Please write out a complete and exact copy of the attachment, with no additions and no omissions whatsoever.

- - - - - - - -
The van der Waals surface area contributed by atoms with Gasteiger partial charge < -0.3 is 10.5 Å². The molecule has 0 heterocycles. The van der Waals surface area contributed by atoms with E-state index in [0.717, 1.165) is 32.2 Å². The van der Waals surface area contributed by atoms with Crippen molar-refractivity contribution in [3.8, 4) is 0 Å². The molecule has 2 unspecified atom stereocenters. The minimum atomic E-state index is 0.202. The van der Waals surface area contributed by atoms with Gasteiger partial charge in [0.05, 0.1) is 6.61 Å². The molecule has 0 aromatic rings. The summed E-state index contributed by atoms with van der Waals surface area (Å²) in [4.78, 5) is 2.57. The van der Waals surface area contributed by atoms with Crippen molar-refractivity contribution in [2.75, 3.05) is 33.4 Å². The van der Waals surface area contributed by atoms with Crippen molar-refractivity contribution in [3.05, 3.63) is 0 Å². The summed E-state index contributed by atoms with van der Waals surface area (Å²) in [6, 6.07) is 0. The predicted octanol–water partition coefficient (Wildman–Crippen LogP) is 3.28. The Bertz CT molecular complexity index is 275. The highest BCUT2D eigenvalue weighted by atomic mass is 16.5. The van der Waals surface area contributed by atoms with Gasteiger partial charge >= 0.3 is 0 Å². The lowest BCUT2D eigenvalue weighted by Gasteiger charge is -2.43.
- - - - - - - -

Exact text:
The van der Waals surface area contributed by atoms with Gasteiger partial charge < -0.3 is 10.5 Å². The molecule has 0 heterocycles. The van der Waals surface area contributed by atoms with E-state index in [0.717, 1.165) is 32.2 Å². The van der Waals surface area contributed by atoms with Crippen molar-refractivity contribution in [3.8, 4) is 0 Å². The molecule has 2 unspecified atom stereocenters. The minimum atomic E-state index is 0.202. The van der Waals surface area contributed by atoms with Gasteiger partial charge in [0.05, 0.1) is 6.61 Å². The molecule has 0 aromatic rings. The summed E-state index contributed by atoms with van der Waals surface area (Å²) in [4.78, 5) is 2.57. The van der Waals surface area contributed by atoms with Crippen molar-refractivity contribution in [2.75, 3.05) is 33.4 Å². The van der Waals surface area contributed by atoms with Crippen molar-refractivity contribution in [3.05, 3.63) is 0 Å². The summed E-state index contributed by atoms with van der Waals surface area (Å²) in [6, 6.07) is 0. The predicted octanol–water partition coefficient (Wildman–Crippen LogP) is 3.28. The Bertz CT molecular complexity index is 275. The highest BCUT2D eigenvalue weighted by atomic mass is 16.5. The van der Waals surface area contributed by atoms with Gasteiger partial charge >= 0.3 is 0 Å². The lowest BCUT2D eigenvalue weighted by Gasteiger charge is -2.43.